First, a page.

• Our History

    Education at Kimberley Park Elementary School first began when an architect by the name of Charles Rufus Faw designed Classical Revival- style building as part of a 1920s campaign to improve the educational facilities city-wide.   This new building had up to date amenities, which was great for the neighborhood youth.  Previously, many had attended an overcrowded school by the name of Oak Street School.  John W. Paisley, Oak Street’s Principal since 1913, headed Kimberley Park after the 1925 building was completed.  He was the principal until 1940.  An addition was done that almost doubled the original structure’s size in 1929.  This addition resulted in a space that had 29 classrooms, a library, auditorium, cafeteria, kitchen, and office spaces.  Enrollment had reached 1,177 students during the 1937-1938 school year.  This continued until a fire in September 1965.  After the fire, a general contractor by the name of C.J. Kern began erecting the replacement building which still houses elementary students today.  


    During the building of the structure, energy saving initiatives, aesthetic shifts, and new teaching strategies had transformed the exterior and interior of the organization.  An architecture firm in Winston-Salem, Stinson-Hines and Associates helped with the design and prepared plans for two campuses that were almost identical by adapting a plan originally used for Bolton Elementary School.  The 1966 buildings feature open classrooms with folding partition walls that allowed for co-teaching.  This has been changed to now have permanent walls. 

    The building also contains a rectangular administration block and three octagonal classroom wings.  There is a combination gymnasium and auditorium that features a stage.  The granite retaining wall at the North Cherry Street sidewalk remains from the original 1925 campus. 

    picture of KP today

    The history of leadership of Kimberley Park Elementary:

                1925-1940 – John W. Paisley

                1941-1946 – Albert H. Anderson, Jr.

                19?? – 1965 – Ruth Lewis

                1968 – 1983 – Andrew L. Yarborough III

                1983 – 1984 – Annie Hairston

                1984 – 1992 –

                1992 – 1996 – Norris Baker

                1996 -2002 – Rev. Richard Watts

                2002-2008 – Dr. Sheila Gorham

                2008-2019 – Dr. Amber Baker

                2020 – present – Diamond L. Cotton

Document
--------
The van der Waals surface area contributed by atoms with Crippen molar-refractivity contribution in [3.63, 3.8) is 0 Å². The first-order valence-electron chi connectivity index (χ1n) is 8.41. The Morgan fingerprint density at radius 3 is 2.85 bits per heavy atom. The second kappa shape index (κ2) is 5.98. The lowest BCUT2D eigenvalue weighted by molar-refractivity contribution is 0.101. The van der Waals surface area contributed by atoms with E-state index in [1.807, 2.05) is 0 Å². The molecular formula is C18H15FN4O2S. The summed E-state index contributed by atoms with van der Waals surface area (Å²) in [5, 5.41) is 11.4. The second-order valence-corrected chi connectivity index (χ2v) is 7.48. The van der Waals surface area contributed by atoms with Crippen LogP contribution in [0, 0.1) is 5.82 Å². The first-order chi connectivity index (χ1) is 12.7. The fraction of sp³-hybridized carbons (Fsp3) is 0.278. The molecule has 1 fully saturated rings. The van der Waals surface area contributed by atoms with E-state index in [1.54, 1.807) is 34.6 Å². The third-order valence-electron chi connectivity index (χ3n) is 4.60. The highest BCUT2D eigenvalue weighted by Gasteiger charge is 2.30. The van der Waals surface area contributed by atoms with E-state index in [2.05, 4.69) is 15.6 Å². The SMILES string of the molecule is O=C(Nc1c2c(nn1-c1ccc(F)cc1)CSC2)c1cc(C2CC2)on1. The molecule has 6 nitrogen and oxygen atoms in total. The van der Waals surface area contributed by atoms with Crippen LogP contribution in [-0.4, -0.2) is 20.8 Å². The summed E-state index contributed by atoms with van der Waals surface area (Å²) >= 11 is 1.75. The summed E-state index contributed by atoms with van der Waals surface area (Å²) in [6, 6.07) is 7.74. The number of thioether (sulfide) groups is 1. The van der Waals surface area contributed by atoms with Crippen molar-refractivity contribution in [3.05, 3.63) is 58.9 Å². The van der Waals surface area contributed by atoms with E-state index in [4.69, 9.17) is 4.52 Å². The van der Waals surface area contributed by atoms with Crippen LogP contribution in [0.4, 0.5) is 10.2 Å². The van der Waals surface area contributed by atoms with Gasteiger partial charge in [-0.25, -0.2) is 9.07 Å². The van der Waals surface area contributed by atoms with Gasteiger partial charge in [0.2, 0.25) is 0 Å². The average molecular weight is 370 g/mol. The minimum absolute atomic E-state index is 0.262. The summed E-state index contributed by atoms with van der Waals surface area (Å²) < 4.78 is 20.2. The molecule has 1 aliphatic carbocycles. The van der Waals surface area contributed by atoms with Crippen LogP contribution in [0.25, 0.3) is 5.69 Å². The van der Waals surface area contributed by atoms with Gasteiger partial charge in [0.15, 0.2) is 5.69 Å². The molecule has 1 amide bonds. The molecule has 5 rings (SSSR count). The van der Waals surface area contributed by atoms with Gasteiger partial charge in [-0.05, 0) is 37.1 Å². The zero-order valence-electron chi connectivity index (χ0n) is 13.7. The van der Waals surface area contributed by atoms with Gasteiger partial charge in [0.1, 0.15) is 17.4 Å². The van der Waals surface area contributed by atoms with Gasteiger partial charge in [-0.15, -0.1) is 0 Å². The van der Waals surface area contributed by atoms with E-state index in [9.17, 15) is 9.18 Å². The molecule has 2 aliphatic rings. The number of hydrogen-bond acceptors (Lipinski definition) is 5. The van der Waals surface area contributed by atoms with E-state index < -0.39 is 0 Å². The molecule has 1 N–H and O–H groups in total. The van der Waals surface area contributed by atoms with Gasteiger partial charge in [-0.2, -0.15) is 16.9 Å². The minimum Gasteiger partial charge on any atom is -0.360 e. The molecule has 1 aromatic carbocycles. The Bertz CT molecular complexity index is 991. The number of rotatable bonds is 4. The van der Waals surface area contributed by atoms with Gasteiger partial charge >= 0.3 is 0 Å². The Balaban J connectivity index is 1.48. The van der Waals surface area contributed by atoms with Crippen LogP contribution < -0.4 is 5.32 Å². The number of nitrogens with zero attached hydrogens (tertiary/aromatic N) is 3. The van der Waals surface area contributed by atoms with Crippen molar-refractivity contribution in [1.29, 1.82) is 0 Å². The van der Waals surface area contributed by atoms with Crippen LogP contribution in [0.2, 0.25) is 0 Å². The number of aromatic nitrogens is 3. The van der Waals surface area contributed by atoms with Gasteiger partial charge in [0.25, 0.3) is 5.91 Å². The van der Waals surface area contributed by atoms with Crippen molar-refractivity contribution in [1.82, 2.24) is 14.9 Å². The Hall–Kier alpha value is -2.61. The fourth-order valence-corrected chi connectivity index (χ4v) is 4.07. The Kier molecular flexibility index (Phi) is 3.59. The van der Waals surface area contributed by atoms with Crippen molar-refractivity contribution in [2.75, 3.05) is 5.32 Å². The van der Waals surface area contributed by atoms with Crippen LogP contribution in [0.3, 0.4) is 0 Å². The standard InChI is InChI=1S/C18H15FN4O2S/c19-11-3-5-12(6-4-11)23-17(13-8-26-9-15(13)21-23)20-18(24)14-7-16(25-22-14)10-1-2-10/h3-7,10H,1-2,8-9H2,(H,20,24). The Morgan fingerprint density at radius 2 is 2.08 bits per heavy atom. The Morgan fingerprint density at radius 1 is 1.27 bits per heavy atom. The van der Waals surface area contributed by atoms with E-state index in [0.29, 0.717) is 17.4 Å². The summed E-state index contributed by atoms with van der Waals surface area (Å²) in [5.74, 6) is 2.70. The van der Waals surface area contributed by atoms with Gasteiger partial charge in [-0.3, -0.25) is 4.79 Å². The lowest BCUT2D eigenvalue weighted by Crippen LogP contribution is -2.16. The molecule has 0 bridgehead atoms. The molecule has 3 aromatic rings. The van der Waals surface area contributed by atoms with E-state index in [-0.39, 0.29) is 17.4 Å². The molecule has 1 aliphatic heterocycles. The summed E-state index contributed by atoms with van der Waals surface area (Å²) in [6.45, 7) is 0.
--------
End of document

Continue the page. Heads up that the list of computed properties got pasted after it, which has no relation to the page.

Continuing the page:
Mission Statement

    Kimberley Park aspires to develop the whole child as an independent thinker who demonstrates responsibility for his/her learning. To fulfill our mission, we will:
    • Promote communication and understanding between home and school.
    • Provide a nurturing atmosphere where each child is given the hope for success.
    • Provide a climate that enhances multicultural understanding and fosters culturally sensitive behavior.
    • Challenge each student to utilize his/her own unique talents to achieve and succeed.
    • Encourage students to become problem solvers, set individual priorities and make appropriate choices to become responsible citizens.  

    Vision Statement

    Kimberley Park embraces all children and strives to ignite a passion throughout our community for life long learning.

    Kimberley Park Elementary School Transformation Purpose

    Kimberley Park Elementary School staff and community partners will equip our scholars with the academic skills and habits of character to maximize their potential in elementary school, so that their strength of early literacy and math skills will help them have a strong foundation to continue their education in middle school, high school, and beyond.  Through our staff’s collective commitment to building these skills and habits, we will cultivate a learning environment of excellence for all students.  We will work to provide a learning environment that supports the social and emotional needs of our students and also cultivates a sense of PRIDE for our school building.  We will work to meet the needs of students by building relationships that foster trust, provide rigorous learning experiences that will yield high levels of achievement for all students.

Last Modified on August 10, 2021